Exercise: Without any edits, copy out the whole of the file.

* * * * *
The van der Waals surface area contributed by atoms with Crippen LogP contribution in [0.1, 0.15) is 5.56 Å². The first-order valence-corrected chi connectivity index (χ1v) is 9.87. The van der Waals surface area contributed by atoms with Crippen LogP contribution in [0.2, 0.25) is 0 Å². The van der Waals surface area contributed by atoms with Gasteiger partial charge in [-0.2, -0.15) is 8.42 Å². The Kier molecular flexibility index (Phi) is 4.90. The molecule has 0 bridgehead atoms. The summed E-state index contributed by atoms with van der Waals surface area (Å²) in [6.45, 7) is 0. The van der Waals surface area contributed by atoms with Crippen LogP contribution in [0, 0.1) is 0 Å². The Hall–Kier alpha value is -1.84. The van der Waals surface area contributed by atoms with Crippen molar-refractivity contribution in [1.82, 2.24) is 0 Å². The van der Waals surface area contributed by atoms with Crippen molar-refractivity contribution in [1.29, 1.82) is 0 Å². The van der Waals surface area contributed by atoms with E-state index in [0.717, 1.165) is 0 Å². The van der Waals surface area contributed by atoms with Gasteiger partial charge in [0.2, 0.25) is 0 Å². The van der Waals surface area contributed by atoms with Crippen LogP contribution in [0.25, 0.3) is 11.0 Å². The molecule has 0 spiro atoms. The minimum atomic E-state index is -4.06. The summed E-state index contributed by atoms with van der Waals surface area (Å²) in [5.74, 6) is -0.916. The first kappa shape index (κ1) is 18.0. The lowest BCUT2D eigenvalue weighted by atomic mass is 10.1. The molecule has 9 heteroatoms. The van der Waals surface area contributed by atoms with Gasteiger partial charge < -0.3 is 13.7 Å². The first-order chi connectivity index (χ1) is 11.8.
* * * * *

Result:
The van der Waals surface area contributed by atoms with Crippen LogP contribution in [0.1, 0.15) is 5.56 Å². The first-order valence-corrected chi connectivity index (χ1v) is 9.87. The van der Waals surface area contributed by atoms with Crippen LogP contribution in [0.2, 0.25) is 0 Å². The van der Waals surface area contributed by atoms with Gasteiger partial charge in [-0.2, -0.15) is 8.42 Å². The Kier molecular flexibility index (Phi) is 4.90. The molecule has 0 bridgehead atoms. The summed E-state index contributed by atoms with van der Waals surface area (Å²) in [6.45, 7) is 0. The van der Waals surface area contributed by atoms with Crippen LogP contribution in [0, 0.1) is 0 Å². The Hall–Kier alpha value is -1.84. The van der Waals surface area contributed by atoms with Crippen molar-refractivity contribution in [1.82, 2.24) is 0 Å². The van der Waals surface area contributed by atoms with Crippen molar-refractivity contribution in [1.29, 1.82) is 0 Å². The van der Waals surface area contributed by atoms with E-state index in [0.717, 1.165) is 0 Å². The van der Waals surface area contributed by atoms with Gasteiger partial charge in [0.2, 0.25) is 0 Å². The van der Waals surface area contributed by atoms with Crippen LogP contribution in [0.25, 0.3) is 11.0 Å². The molecule has 0 spiro atoms. The minimum atomic E-state index is -4.06. The summed E-state index contributed by atoms with van der Waals surface area (Å²) in [5.74, 6) is -0.916. The first kappa shape index (κ1) is 18.0. The lowest BCUT2D eigenvalue weighted by atomic mass is 10.1. The molecule has 9 heteroatoms. The van der Waals surface area contributed by atoms with Gasteiger partial charge < -0.3 is 13.7 Å². The first-order chi connectivity index (χ1) is 11.8.